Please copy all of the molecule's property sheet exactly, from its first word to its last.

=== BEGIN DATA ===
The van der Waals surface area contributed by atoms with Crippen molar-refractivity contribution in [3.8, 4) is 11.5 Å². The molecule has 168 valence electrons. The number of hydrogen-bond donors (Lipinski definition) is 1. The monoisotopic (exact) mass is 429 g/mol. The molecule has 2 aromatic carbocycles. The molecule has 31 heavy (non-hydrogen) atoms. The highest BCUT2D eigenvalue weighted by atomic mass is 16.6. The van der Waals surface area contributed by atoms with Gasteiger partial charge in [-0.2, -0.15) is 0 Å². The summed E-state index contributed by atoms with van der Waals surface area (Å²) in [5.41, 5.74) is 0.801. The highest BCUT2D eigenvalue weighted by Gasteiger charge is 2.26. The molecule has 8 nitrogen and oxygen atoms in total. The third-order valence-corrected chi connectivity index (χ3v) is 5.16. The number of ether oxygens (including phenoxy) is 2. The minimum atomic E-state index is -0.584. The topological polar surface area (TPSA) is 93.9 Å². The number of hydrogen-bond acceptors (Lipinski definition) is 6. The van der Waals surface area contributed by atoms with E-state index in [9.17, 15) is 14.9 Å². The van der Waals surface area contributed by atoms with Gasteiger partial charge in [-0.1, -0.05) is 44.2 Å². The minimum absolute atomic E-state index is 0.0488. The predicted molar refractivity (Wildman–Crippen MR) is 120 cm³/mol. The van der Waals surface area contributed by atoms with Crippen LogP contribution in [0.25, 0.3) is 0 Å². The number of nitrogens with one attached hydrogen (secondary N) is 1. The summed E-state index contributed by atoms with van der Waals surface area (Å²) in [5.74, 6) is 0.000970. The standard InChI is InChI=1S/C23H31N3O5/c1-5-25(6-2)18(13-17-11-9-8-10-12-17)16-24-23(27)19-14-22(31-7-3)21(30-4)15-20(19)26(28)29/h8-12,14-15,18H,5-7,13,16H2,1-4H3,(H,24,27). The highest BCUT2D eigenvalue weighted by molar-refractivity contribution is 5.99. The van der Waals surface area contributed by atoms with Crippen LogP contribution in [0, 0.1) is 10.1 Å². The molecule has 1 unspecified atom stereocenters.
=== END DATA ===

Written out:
The van der Waals surface area contributed by atoms with Crippen molar-refractivity contribution in [3.8, 4) is 11.5 Å². The molecule has 168 valence electrons. The number of hydrogen-bond donors (Lipinski definition) is 1. The monoisotopic (exact) mass is 429 g/mol. The molecule has 2 aromatic carbocycles. The molecule has 31 heavy (non-hydrogen) atoms. The highest BCUT2D eigenvalue weighted by atomic mass is 16.6. The van der Waals surface area contributed by atoms with Gasteiger partial charge in [-0.2, -0.15) is 0 Å². The summed E-state index contributed by atoms with van der Waals surface area (Å²) in [5.41, 5.74) is 0.801. The highest BCUT2D eigenvalue weighted by Gasteiger charge is 2.26. The molecule has 8 nitrogen and oxygen atoms in total. The third-order valence-corrected chi connectivity index (χ3v) is 5.16. The number of ether oxygens (including phenoxy) is 2. The minimum atomic E-state index is -0.584. The topological polar surface area (TPSA) is 93.9 Å². The number of hydrogen-bond acceptors (Lipinski definition) is 6. The van der Waals surface area contributed by atoms with E-state index in [9.17, 15) is 14.9 Å². The van der Waals surface area contributed by atoms with Gasteiger partial charge in [-0.1, -0.05) is 44.2 Å². The minimum absolute atomic E-state index is 0.0488. The predicted molar refractivity (Wildman–Crippen MR) is 120 cm³/mol. The van der Waals surface area contributed by atoms with Crippen LogP contribution in [0.25, 0.3) is 0 Å². The number of nitrogens with one attached hydrogen (secondary N) is 1. The summed E-state index contributed by atoms with van der Waals surface area (Å²) in [5.74, 6) is 0.000970. The standard InChI is InChI=1S/C23H31N3O5/c1-5-25(6-2)18(13-17-11-9-8-10-12-17)16-24-23(27)19-14-22(31-7-3)21(30-4)15-20(19)26(28)29/h8-12,14-15,18H,5-7,13,16H2,1-4H3,(H,24,27). The highest BCUT2D eigenvalue weighted by molar-refractivity contribution is 5.99. The van der Waals surface area contributed by atoms with Crippen LogP contribution in [0, 0.1) is 10.1 Å². The molecule has 1 unspecified atom stereocenters.